This study presents survey data assessing the civic and place engagement of Latino residents of three inner-ring Latino neighborhoods in Phoenix, Miami, and Chicago. We utilize a Latino/a Studies-inspired conceptual framework to assess the civic and place engagement of Latinos on its own terms, rather than as in-transition toward a mainstream or as a variation of Black American patterns of engagement. Although we find levels of sociability and trust to be uniformly high in our study neighborhoods, these social capital building blocks do not necessarily translate into civic and place engagement. Rather, we find civic and place engagement to be high in Pilsen, low in Little Havana, and mixed in Garfield. We conclude by suggesting that Latino/a civic and place engagement is predicated on the full cultural citizenship of Latinos; in addition, we suggest that Latino cultural citizenship is a notion that must become more attentive to place-based differences.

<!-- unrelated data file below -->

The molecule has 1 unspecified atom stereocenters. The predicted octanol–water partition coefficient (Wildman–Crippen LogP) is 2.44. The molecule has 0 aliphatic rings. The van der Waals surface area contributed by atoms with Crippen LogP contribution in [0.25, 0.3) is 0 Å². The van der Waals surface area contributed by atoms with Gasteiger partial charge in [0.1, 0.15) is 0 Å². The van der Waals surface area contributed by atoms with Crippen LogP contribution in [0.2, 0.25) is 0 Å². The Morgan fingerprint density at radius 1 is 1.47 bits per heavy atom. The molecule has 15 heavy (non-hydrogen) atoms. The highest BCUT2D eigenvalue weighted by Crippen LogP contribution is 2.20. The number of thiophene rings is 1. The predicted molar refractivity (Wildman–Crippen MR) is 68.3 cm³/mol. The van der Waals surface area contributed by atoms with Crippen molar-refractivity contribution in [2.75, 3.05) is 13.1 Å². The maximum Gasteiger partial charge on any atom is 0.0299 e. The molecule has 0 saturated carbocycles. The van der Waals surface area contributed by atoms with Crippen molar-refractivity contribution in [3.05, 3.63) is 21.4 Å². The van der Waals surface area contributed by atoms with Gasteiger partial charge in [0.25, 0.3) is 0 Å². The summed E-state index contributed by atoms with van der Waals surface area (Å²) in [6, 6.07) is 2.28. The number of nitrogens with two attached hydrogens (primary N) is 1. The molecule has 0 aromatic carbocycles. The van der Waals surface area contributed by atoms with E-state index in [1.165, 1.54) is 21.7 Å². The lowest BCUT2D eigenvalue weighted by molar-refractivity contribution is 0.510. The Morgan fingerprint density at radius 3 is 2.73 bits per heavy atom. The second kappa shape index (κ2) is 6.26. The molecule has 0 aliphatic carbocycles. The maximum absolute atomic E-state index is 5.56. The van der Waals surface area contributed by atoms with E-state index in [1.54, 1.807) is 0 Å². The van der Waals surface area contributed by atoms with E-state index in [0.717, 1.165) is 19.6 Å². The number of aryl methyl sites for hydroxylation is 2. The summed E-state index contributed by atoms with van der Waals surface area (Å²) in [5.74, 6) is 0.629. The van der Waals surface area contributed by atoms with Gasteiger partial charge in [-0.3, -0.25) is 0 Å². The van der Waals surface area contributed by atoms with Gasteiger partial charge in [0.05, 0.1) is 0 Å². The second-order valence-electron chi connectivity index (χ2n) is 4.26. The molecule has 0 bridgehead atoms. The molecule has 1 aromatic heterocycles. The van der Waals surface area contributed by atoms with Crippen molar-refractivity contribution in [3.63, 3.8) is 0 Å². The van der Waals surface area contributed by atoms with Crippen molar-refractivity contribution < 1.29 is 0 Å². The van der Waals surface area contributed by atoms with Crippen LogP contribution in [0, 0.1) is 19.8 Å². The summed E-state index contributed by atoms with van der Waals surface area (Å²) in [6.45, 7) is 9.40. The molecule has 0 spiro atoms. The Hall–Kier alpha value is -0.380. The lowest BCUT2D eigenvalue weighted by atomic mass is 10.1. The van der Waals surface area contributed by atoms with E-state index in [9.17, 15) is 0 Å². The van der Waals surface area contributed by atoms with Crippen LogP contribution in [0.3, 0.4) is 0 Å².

- civic engagement
- ethnic enclave
ASJC Scopus subject areas
- Geography, Planning and Development
- Urban Studies